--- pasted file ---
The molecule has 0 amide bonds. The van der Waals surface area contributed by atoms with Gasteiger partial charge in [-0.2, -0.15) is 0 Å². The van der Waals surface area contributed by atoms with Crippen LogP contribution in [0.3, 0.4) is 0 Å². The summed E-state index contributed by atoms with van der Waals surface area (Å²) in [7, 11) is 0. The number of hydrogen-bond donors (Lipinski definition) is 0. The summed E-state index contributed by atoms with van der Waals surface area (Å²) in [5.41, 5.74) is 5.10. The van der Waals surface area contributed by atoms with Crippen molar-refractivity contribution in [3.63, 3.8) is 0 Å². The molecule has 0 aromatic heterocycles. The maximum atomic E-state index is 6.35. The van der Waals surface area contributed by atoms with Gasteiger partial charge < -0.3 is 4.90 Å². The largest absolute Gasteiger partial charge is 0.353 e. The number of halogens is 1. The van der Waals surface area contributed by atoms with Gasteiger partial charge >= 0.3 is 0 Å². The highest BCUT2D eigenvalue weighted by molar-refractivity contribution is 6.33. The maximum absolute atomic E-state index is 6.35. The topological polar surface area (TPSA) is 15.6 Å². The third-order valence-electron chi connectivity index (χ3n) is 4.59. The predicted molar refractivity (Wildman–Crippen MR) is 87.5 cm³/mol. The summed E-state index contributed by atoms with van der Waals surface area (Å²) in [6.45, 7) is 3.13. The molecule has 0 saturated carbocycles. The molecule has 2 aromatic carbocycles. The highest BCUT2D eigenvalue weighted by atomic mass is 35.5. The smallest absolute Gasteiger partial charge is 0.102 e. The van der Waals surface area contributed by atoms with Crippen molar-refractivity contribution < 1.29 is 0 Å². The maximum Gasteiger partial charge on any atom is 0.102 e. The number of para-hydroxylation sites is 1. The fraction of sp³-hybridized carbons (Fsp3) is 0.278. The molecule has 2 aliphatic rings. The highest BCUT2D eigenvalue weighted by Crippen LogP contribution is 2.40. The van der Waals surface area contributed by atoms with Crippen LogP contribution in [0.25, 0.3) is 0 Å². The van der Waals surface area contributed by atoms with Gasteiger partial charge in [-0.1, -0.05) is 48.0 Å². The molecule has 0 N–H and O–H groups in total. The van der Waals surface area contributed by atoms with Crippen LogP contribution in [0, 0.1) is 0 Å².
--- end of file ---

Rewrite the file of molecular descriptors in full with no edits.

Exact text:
The molecule has 0 amide bonds. The van der Waals surface area contributed by atoms with Gasteiger partial charge in [-0.2, -0.15) is 0 Å². The van der Waals surface area contributed by atoms with Crippen LogP contribution in [0.3, 0.4) is 0 Å². The summed E-state index contributed by atoms with van der Waals surface area (Å²) in [7, 11) is 0. The number of hydrogen-bond donors (Lipinski definition) is 0. The summed E-state index contributed by atoms with van der Waals surface area (Å²) in [5.41, 5.74) is 5.10. The van der Waals surface area contributed by atoms with Crippen molar-refractivity contribution in [3.63, 3.8) is 0 Å². The molecule has 0 aromatic heterocycles. The maximum atomic E-state index is 6.35. The van der Waals surface area contributed by atoms with Gasteiger partial charge < -0.3 is 4.90 Å². The largest absolute Gasteiger partial charge is 0.353 e. The number of halogens is 1. The van der Waals surface area contributed by atoms with Gasteiger partial charge >= 0.3 is 0 Å². The highest BCUT2D eigenvalue weighted by molar-refractivity contribution is 6.33. The maximum absolute atomic E-state index is 6.35. The topological polar surface area (TPSA) is 15.6 Å². The third-order valence-electron chi connectivity index (χ3n) is 4.59. The predicted molar refractivity (Wildman–Crippen MR) is 87.5 cm³/mol. The summed E-state index contributed by atoms with van der Waals surface area (Å²) in [6.45, 7) is 3.13. The molecule has 0 saturated carbocycles. The molecule has 2 aromatic carbocycles. The highest BCUT2D eigenvalue weighted by atomic mass is 35.5. The smallest absolute Gasteiger partial charge is 0.102 e. The van der Waals surface area contributed by atoms with Crippen molar-refractivity contribution < 1.29 is 0 Å². The maximum Gasteiger partial charge on any atom is 0.102 e. The number of para-hydroxylation sites is 1. The fraction of sp³-hybridized carbons (Fsp3) is 0.278. The molecule has 2 aliphatic rings. The highest BCUT2D eigenvalue weighted by Crippen LogP contribution is 2.40. The van der Waals surface area contributed by atoms with Crippen LogP contribution in [0.25, 0.3) is 0 Å². The van der Waals surface area contributed by atoms with Gasteiger partial charge in [-0.1, -0.05) is 48.0 Å². The molecule has 0 N–H and O–H groups in total. The van der Waals surface area contributed by atoms with Crippen LogP contribution in [0, 0.1) is 0 Å².